val_dict[val] = target – val
      print("None found")
      return 1

    6. The criticism in the comments are ridiculous. The whole purpose of this is to practice, learn, get better, and gather feedback. This is why young software developers have a hard time because of the rude personalities that's in the area. Golden rule is to treat others the way you want to be treated. Let's not act like day one geniuses and have never improved in this line of work. smh

    7. Here is my solution for this problem; No need for second loop:

      def find_pair(values, target):
      value_dict = {}
      for value in values:
      if (target – value) in value_dict:
      return "{} and {}".format(target – value, value)
      value_dict[value] = value
      return "No Valid Pair"

    8. It's so much more easy to do with a set and you only need to loop once.

      Define the complement of a number to be the number that you need to add to it to get the target,

      Loop through the list and see if the set contains the complement of the current number, if not add the current number to the set. Return the numbers if find the complement and false if you finish the loop without.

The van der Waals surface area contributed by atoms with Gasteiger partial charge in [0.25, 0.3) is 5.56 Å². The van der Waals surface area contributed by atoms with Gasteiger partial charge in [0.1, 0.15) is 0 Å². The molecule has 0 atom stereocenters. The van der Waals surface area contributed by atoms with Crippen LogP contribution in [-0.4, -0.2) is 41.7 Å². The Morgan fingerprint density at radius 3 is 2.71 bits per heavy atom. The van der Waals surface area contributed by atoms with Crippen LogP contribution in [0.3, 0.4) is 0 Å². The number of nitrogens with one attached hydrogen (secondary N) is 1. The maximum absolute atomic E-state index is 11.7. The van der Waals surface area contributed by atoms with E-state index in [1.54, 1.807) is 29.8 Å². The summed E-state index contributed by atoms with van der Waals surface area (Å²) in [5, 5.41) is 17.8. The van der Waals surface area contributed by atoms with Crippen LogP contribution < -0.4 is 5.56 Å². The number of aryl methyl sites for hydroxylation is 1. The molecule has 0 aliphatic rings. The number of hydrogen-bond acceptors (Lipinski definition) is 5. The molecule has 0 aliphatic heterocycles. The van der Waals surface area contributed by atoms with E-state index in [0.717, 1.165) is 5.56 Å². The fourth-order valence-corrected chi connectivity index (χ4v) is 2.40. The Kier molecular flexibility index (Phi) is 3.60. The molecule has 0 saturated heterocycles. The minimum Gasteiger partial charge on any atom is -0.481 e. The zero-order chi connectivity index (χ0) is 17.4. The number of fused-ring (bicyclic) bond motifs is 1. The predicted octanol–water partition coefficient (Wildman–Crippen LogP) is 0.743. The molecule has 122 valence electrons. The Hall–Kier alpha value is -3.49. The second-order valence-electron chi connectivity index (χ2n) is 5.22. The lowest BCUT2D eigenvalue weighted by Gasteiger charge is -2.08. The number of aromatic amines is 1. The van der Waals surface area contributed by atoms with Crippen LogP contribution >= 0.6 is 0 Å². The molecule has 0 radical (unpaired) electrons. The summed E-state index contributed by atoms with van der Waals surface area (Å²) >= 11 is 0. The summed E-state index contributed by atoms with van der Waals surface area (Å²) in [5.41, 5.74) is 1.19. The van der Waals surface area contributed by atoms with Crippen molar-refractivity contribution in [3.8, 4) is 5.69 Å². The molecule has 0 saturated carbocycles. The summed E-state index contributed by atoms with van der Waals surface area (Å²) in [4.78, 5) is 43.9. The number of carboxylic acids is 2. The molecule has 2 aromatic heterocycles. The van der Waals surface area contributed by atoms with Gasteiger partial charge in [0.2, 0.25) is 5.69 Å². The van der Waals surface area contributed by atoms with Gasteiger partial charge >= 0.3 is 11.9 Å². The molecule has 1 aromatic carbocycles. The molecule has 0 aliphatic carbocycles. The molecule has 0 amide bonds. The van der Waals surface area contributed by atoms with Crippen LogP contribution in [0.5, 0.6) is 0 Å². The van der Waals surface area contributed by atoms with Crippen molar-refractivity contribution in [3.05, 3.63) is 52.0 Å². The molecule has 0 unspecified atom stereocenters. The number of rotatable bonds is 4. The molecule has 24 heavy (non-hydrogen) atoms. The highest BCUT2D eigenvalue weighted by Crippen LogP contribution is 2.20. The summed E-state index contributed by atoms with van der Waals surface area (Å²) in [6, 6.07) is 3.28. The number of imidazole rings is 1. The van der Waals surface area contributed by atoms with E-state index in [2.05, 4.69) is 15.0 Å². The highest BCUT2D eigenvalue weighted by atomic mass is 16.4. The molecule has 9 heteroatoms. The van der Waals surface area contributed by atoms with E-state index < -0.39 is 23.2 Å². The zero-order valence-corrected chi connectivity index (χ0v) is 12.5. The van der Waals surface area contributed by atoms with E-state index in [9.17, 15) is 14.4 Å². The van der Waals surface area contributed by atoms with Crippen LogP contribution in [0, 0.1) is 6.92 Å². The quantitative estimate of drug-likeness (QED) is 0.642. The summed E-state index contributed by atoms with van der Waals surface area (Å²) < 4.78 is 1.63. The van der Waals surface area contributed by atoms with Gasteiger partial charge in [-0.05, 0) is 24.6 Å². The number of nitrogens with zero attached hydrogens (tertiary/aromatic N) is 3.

9. def findpairs(n,m):
      m=int(m)
      start=0
      end=0
      n.sort()
      matchfound=False
      if len(n) <=1 :
      return "No valid pairs"
      for i in range(len(n)):
      for j in range(len(n)):
      if j!=i :
      if n[i]+n[j]==m :#match found
      start=n[i]
      end=n[j]
      matchfound=True
      break
      if matchfound:
      break
      if matchfound:
      return str(start) + " and " + str(end)
      else:
      return "No valid pairs"

    10. def find_pairs(arr, target):

      d = {arr[i] : False for i in range(len(arr))}

      ans = []

      for num in arr:

      reminder = target – num

      if d[num] == False and reminder in d and num and num != reminder:

      ans.append(f"{num} and {reminder}")

      d[num] = True

      d[target – num] = True